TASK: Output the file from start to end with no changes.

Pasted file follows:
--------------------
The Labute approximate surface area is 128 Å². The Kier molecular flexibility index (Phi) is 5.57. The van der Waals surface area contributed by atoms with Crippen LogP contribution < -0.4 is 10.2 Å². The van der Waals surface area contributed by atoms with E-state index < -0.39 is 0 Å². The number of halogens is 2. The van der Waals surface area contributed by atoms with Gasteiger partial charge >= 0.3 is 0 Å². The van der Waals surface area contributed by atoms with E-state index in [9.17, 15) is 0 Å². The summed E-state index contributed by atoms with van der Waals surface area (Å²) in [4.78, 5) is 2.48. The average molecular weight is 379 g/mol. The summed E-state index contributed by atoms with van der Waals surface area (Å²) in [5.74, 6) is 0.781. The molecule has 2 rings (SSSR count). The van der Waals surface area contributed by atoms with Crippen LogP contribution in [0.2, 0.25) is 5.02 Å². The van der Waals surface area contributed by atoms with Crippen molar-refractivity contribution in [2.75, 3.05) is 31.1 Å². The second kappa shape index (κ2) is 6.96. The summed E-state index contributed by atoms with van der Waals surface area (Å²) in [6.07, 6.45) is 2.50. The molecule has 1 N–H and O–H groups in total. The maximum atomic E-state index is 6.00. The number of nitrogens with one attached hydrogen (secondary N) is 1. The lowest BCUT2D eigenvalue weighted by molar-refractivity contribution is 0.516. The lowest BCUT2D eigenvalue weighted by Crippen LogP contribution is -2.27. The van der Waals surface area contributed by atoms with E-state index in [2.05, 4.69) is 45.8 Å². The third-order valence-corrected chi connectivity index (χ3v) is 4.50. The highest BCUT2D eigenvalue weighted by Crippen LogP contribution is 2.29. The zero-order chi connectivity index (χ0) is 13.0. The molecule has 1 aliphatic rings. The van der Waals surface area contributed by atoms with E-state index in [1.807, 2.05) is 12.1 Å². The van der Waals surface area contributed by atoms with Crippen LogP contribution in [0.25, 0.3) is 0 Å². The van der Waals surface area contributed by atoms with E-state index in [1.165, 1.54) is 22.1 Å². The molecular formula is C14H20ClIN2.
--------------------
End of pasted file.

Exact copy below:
The Labute approximate surface area is 128 Å². The Kier molecular flexibility index (Phi) is 5.57. The van der Waals surface area contributed by atoms with Crippen LogP contribution < -0.4 is 10.2 Å². The van der Waals surface area contributed by atoms with E-state index < -0.39 is 0 Å². The number of halogens is 2. The van der Waals surface area contributed by atoms with Gasteiger partial charge >= 0.3 is 0 Å². The van der Waals surface area contributed by atoms with E-state index in [9.17, 15) is 0 Å². The summed E-state index contributed by atoms with van der Waals surface area (Å²) in [4.78, 5) is 2.48. The average molecular weight is 379 g/mol. The summed E-state index contributed by atoms with van der Waals surface area (Å²) in [5.74, 6) is 0.781. The molecule has 2 rings (SSSR count). The van der Waals surface area contributed by atoms with Crippen LogP contribution in [0.2, 0.25) is 5.02 Å². The van der Waals surface area contributed by atoms with Crippen molar-refractivity contribution in [2.75, 3.05) is 31.1 Å². The second kappa shape index (κ2) is 6.96. The summed E-state index contributed by atoms with van der Waals surface area (Å²) in [6.07, 6.45) is 2.50. The molecule has 1 N–H and O–H groups in total. The maximum atomic E-state index is 6.00. The number of nitrogens with one attached hydrogen (secondary N) is 1. The lowest BCUT2D eigenvalue weighted by molar-refractivity contribution is 0.516. The lowest BCUT2D eigenvalue weighted by Crippen LogP contribution is -2.27. The van der Waals surface area contributed by atoms with E-state index in [2.05, 4.69) is 45.8 Å². The third-order valence-corrected chi connectivity index (χ3v) is 4.50. The highest BCUT2D eigenvalue weighted by Crippen LogP contribution is 2.29. The zero-order chi connectivity index (χ0) is 13.0. The molecule has 1 aliphatic rings. The van der Waals surface area contributed by atoms with E-state index in [1.807, 2.05) is 12.1 Å². The van der Waals surface area contributed by atoms with Crippen LogP contribution in [0.25, 0.3) is 0 Å². The van der Waals surface area contributed by atoms with E-state index in [1.165, 1.54) is 22.1 Å². The molecular formula is C14H20ClIN2.